LUCK, Wis. -- A small but zealous group of antiwar activists in a pacifist commune called Anathoth in this lakeside speck near the Minnesota border say that four years ago, they gave presidential candidate Ralph Nader all five of their votes.
Residents of the rustic community -- founded in 1986 and today boasting nine voting-age members -- say they saw a kindred spirit in the tireless consumer and environmental advocate, as did legions of peace workers across the country.
Ralph Nader, who won widespread support from antiwar activists in 2000, has instead drawn rebukes this year for waging a campaign that could hinder the prospects of Democratic contender John F. Kerry against President Bush.
(Tim Roske -- AP)
"He had us excited," said Anathoth's Bonnie Urfer, 52, who helps run Nukewatch, a group that opposes the proliferation of nuclear weapons and energy, out of a second-floor office in her stove-heated wood cabin.
But if Nader fails on Nov. 2 to match the 2.8 million votes he won nationally in 2000, he can blame it in part on his shifting fortunes in places such as Luck (population 1,210) and other far-flung outposts of the peace movement.
"To be honest, I don't know anyone who is supporting him this year," Urfer said. "In our community, he'll get something like zero out of nine."
As the most visible opponent of the Iraq conflict in the presidential race, Nader, who says he would slash the military budget and bring U.S. troops home within six months of taking office, has made his antiwar stance the centerpiece of his campaign. He is counting on the support of like-minded voters, especially as casualties in Iraq and Afghanistan continue to mount.
After the first debate between President Bush and Democratic nominee John F. Kerry, who both declared their resolve to defeat insurgents in Iraq, Nader released a statement warning of an "endless occupation," and a "quagmire war."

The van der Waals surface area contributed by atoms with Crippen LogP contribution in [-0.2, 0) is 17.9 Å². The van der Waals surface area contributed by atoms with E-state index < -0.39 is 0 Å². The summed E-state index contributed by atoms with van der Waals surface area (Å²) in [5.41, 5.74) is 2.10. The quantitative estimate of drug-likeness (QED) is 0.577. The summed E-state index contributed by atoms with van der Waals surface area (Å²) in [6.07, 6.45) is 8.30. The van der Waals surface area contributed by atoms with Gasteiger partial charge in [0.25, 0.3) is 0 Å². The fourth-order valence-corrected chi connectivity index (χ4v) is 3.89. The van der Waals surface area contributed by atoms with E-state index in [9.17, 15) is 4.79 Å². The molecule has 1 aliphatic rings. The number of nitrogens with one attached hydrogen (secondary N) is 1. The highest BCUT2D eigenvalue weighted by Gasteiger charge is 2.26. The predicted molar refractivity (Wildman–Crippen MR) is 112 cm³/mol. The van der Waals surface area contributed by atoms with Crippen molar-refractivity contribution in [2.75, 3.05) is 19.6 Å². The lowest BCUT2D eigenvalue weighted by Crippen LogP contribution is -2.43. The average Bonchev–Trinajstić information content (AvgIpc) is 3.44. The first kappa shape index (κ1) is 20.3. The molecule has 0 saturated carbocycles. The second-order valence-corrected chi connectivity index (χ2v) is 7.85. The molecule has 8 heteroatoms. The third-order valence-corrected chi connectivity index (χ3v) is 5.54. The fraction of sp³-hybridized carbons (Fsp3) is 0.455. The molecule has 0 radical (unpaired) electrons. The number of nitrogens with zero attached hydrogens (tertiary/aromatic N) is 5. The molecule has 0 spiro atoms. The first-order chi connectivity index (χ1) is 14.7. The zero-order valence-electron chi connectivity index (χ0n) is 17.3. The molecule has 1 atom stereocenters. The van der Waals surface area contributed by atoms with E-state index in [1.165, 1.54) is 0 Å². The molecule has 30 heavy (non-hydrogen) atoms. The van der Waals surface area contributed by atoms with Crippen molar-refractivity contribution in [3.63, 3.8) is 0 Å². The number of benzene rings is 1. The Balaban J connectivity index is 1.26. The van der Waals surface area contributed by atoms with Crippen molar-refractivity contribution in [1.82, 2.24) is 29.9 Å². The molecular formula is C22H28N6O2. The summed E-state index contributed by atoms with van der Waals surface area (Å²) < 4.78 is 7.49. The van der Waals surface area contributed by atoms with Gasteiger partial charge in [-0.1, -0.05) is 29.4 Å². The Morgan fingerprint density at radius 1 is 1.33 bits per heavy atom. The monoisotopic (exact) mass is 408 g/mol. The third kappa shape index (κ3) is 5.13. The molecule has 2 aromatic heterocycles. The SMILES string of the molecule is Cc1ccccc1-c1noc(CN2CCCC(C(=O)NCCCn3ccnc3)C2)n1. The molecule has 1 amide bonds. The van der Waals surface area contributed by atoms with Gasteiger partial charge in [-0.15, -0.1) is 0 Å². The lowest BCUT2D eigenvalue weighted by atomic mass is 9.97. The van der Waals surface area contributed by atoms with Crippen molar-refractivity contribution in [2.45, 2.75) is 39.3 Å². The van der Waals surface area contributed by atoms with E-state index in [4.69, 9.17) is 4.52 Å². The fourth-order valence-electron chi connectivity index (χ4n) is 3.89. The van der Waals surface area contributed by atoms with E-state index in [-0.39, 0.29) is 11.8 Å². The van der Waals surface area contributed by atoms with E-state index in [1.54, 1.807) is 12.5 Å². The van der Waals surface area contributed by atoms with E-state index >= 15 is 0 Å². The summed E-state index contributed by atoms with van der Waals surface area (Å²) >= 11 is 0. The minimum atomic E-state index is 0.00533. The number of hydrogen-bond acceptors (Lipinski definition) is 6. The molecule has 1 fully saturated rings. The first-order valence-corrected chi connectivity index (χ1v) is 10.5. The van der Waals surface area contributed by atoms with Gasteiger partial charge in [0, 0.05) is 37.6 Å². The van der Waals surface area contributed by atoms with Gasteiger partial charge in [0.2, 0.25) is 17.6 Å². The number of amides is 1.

But leaders of several peace organizations across the country say that Nader is unlikely to earn widespread backing from their members this year. "I think a lot of us are wondering why he is running again," said Woody Powell, executive director of St. Louis-based Veterans for Peace. "It's not clear what there is to gain by voting for him."
In Wisconsin -- a battleground state with a vibrant peace movement, where last week the high court granted Nader a spot on the ballot -- activists expressed little support for his candidacy.
"There's a lot of people who would be sympathetic to his message, but the antiwar movement is very fractured right now," said Robert Ricigliano, director of the peace studies program at the University of Wisconsin at Milwaukee.
Some activists say they are backing Kerry, not because they prefer his platform to Nader's, but because they are concerned he might otherwise lose to Bush, whom they consider the worst available option.
"I'm not even paying much attention to the Nader campaign right now because I am so obsessed with getting rid of the other guy," said Eva Robar-Orlich, 37, a staff member for Wisconsin Peace Action, whose vintage clothing shop in Milwaukee doubles as a voter-registration site and salon for political discussion.
Others, including several residents of the Anathoth commune, expressed disappointment that Nader has failed to turn his antiwar message into a viable, third-party alternative to the Democrats and Republicans. Many who think along these lines say they will back Green Party presidential candidate David Cobb, who has called for immediate withdrawal from Iraq but gets few headlines.
Nader, who ran on the Green Party ticket in 1996 and 2000, made a halfhearted attempt to earn its support this year, skipping its convention in Milwaukee and asking for its endorsement, not its formal nomination.